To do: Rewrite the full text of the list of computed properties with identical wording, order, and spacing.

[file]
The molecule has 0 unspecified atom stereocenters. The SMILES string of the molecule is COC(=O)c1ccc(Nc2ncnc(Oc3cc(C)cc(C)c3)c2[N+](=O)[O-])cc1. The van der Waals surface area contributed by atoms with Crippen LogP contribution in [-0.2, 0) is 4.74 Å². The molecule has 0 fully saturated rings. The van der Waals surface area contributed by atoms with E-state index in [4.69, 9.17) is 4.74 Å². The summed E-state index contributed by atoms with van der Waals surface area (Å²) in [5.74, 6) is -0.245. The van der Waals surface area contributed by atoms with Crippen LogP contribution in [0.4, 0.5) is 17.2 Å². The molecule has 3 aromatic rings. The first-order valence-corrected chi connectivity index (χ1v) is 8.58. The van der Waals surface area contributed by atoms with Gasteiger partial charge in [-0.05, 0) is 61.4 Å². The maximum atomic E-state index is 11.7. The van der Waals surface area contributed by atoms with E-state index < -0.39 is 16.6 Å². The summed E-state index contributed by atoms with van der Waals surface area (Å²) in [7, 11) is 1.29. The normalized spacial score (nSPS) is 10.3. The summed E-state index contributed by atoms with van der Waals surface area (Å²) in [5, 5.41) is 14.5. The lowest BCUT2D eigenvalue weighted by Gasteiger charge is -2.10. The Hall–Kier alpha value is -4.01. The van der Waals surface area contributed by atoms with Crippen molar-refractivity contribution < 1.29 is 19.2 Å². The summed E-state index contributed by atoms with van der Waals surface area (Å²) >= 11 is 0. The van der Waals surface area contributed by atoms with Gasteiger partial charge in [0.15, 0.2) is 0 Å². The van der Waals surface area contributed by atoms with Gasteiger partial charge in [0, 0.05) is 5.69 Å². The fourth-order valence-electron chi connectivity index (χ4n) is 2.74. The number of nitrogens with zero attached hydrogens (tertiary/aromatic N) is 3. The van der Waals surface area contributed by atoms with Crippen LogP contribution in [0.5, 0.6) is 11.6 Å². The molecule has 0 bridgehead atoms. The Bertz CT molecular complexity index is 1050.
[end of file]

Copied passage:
The molecule has 0 unspecified atom stereocenters. The SMILES string of the molecule is COC(=O)c1ccc(Nc2ncnc(Oc3cc(C)cc(C)c3)c2[N+](=O)[O-])cc1. The van der Waals surface area contributed by atoms with Crippen LogP contribution in [-0.2, 0) is 4.74 Å². The molecule has 0 fully saturated rings. The van der Waals surface area contributed by atoms with E-state index in [4.69, 9.17) is 4.74 Å². The summed E-state index contributed by atoms with van der Waals surface area (Å²) in [5.74, 6) is -0.245. The van der Waals surface area contributed by atoms with Crippen LogP contribution in [0.4, 0.5) is 17.2 Å². The molecule has 3 aromatic rings. The first-order valence-corrected chi connectivity index (χ1v) is 8.58. The van der Waals surface area contributed by atoms with Gasteiger partial charge in [-0.05, 0) is 61.4 Å². The maximum atomic E-state index is 11.7. The van der Waals surface area contributed by atoms with E-state index < -0.39 is 16.6 Å². The summed E-state index contributed by atoms with van der Waals surface area (Å²) in [7, 11) is 1.29. The normalized spacial score (nSPS) is 10.3. The summed E-state index contributed by atoms with van der Waals surface area (Å²) in [5, 5.41) is 14.5. The lowest BCUT2D eigenvalue weighted by Gasteiger charge is -2.10. The Hall–Kier alpha value is -4.01. The van der Waals surface area contributed by atoms with Crippen molar-refractivity contribution < 1.29 is 19.2 Å². The summed E-state index contributed by atoms with van der Waals surface area (Å²) >= 11 is 0. The van der Waals surface area contributed by atoms with Gasteiger partial charge in [0.15, 0.2) is 0 Å². The van der Waals surface area contributed by atoms with Gasteiger partial charge in [0, 0.05) is 5.69 Å². The fourth-order valence-electron chi connectivity index (χ4n) is 2.74. The number of nitrogens with zero attached hydrogens (tertiary/aromatic N) is 3. The van der Waals surface area contributed by atoms with Crippen LogP contribution in [0.5, 0.6) is 11.6 Å². The molecule has 0 bridgehead atoms. The Bertz CT molecular complexity index is 1050.